A Drastic Change In Personality

, , , , | Right | June 25, 2019

(I work in the ladies’ wear department of a large store that has changing rooms for specific genders, although we make occasions for small children under the age of ten. There is a sign outside and on each door of the fitting rooms that it is one person per cubicle. I’m working at the fitting rooms with a coworker who has just let a little boy and his mother into the rooms, and I show them to an empty one. They have children’s clothes for the boy.)

Me: “Feel free to sit just outside the room, ma’am.”

Mother: “What?! He’s only seven! I can’t leave him alone!”

Me: “I’m sorry, ma—“

Mother: “Well, you know what? All the other shops allowed me in with him. I’m not shopping here anymore and I want to talk to your manager now.”

Me: “Ma’am, there’s no reason to cause a situation; there’s a double room available at the mo—“

Mother: “NO! I am so angry right now!”

(She storms out to the front where my coworker is and badgers her until we call a manager over. The little boy is standing with me with a red face.)

Mother: “[Little Boy], get over here now! We’re leaving right now!”

(The little boy then moved to his mother, starting to cry. My manager came along and pulled her to the side. A few minutes later my coworker and I heard her screaming and shouting, and watched her being removed from the store by a security guard, gingerly followed by the little boy. My manager came back a little while later with a rather red cheek. Apparently, this lady was well known for bringing the child in and stealing the most expensive children’s clothes we have in the store, but we never were able to catch her in the act.)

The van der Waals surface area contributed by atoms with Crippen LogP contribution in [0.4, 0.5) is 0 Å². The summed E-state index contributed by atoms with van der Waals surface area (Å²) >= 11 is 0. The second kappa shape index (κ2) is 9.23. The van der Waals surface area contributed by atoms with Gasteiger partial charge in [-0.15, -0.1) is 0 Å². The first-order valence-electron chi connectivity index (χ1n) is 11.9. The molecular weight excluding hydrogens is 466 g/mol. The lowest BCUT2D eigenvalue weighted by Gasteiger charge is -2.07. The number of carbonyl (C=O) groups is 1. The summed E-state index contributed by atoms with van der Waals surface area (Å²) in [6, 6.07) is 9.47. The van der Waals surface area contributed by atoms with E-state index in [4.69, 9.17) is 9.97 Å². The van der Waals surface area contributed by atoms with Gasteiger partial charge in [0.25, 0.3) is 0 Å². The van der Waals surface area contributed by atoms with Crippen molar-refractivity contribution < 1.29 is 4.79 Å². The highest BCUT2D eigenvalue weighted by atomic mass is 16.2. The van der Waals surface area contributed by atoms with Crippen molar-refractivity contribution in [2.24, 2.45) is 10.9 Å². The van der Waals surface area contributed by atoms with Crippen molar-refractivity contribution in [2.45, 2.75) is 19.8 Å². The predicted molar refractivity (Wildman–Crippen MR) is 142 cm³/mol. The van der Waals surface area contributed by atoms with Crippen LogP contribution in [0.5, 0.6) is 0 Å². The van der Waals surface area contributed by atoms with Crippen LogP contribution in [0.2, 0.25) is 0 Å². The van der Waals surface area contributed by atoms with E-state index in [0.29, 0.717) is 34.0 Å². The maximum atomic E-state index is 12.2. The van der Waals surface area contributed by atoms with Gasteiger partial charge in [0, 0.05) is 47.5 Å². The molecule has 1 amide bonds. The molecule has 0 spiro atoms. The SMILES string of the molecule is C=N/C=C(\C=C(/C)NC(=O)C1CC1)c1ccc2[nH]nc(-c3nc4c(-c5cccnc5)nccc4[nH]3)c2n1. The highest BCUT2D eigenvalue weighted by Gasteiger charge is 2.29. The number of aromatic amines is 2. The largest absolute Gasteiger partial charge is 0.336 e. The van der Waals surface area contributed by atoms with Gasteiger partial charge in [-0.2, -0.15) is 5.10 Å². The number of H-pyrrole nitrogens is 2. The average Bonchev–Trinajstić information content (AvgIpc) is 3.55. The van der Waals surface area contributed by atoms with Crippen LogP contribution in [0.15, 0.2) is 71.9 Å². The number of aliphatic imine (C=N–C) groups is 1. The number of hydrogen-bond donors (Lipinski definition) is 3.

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Priority Training Wasn’t Given Priority

, , , , , , | Working | August 30, 2018

(I’m an IT helpdesk manager. Over the summer, we have a lot of projects, and as such we are trying to get customers to help themselves rather than relying on us to hold their hands when fixing their problems. I come back from a meeting to one of the first-line guys with a call on hold. He passes it to me as the woman on the other end is causing a bit of a fuss. She’s lost a folder in her email application. It happens all the time. Usually it’s just an accidental drag and drop into another folder. She won’t listen to my instructions to find it.)

Caller: “Send someone round to my desk, now!

(She’s literally a data entry clerk; she has no urgent work. I try again to coach her on how to find the folder herself. She doesn’t want to know.)

Me: “I would advise you to log a ticket on our system with the details, and we’ll get back to you.”

(Ten minutes later, a “Priority One” ticket appears. When you log this, it tells you this is only for full system outages, power cuts, or VIP tickets. The ticket has no extra information, only, “Lost email folder. Send someone to help ASAP.” I then get two emails: one from my boss, and one from his boss. They’ve been notified that a “Priority One” ticket has been raised, and they want to know why. I downgrade it to a “Priority Three,” and attach some basic instructions for the user to follow, advising that if she still can’t find the folder after following the instructions, then we’ll assign someone from second-line support to look at it for her.)

Caller: *responding in all caps* “I WANTED SOMEONE TO COME AND LOOK AT THIS FOR ME, NOT GIVE ME INSTRUCTIONS. I MIGHT AS WELL HAVE DONE THIS MYSELF!”